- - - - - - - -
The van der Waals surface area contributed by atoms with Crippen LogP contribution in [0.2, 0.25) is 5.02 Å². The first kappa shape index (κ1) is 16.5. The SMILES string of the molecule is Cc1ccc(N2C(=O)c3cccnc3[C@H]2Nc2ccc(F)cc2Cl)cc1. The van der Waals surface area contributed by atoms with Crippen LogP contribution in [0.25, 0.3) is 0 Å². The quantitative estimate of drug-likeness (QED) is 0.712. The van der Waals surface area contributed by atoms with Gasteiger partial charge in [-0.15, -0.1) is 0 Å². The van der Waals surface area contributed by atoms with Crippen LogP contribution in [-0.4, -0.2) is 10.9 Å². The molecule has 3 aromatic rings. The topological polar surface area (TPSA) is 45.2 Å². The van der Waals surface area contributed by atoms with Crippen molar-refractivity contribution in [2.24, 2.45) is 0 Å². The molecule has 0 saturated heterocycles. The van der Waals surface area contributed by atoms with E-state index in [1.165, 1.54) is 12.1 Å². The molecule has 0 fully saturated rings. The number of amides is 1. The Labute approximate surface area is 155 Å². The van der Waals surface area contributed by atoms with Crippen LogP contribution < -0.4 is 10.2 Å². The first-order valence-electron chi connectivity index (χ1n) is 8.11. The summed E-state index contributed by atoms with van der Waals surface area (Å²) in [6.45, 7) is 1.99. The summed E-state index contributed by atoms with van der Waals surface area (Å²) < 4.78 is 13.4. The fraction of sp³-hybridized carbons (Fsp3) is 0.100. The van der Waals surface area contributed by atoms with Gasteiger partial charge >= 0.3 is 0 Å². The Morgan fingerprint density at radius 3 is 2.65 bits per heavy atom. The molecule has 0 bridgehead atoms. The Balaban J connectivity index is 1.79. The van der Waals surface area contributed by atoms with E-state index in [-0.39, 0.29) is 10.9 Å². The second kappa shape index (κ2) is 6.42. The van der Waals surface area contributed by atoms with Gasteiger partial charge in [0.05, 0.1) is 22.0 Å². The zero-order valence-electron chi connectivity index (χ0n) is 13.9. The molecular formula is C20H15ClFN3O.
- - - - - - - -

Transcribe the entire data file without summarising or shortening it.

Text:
The van der Waals surface area contributed by atoms with Crippen LogP contribution in [0.2, 0.25) is 5.02 Å². The first kappa shape index (κ1) is 16.5. The SMILES string of the molecule is Cc1ccc(N2C(=O)c3cccnc3[C@H]2Nc2ccc(F)cc2Cl)cc1. The van der Waals surface area contributed by atoms with Crippen LogP contribution in [0.25, 0.3) is 0 Å². The quantitative estimate of drug-likeness (QED) is 0.712. The van der Waals surface area contributed by atoms with Gasteiger partial charge in [-0.15, -0.1) is 0 Å². The van der Waals surface area contributed by atoms with Crippen LogP contribution in [-0.4, -0.2) is 10.9 Å². The molecule has 3 aromatic rings. The topological polar surface area (TPSA) is 45.2 Å². The van der Waals surface area contributed by atoms with Crippen molar-refractivity contribution in [2.24, 2.45) is 0 Å². The molecule has 0 saturated heterocycles. The van der Waals surface area contributed by atoms with E-state index in [1.165, 1.54) is 12.1 Å². The molecule has 0 fully saturated rings. The number of amides is 1. The Labute approximate surface area is 155 Å². The van der Waals surface area contributed by atoms with Crippen LogP contribution < -0.4 is 10.2 Å². The first-order valence-electron chi connectivity index (χ1n) is 8.11. The summed E-state index contributed by atoms with van der Waals surface area (Å²) in [6.45, 7) is 1.99. The summed E-state index contributed by atoms with van der Waals surface area (Å²) < 4.78 is 13.4. The fraction of sp³-hybridized carbons (Fsp3) is 0.100. The van der Waals surface area contributed by atoms with Gasteiger partial charge >= 0.3 is 0 Å². The Morgan fingerprint density at radius 3 is 2.65 bits per heavy atom. The molecule has 0 bridgehead atoms. The Balaban J connectivity index is 1.79. The van der Waals surface area contributed by atoms with E-state index in [-0.39, 0.29) is 10.9 Å². The second kappa shape index (κ2) is 6.42. The van der Waals surface area contributed by atoms with Gasteiger partial charge in [0.05, 0.1) is 22.0 Å². The zero-order valence-electron chi connectivity index (χ0n) is 13.9. The molecular formula is C20H15ClFN3O.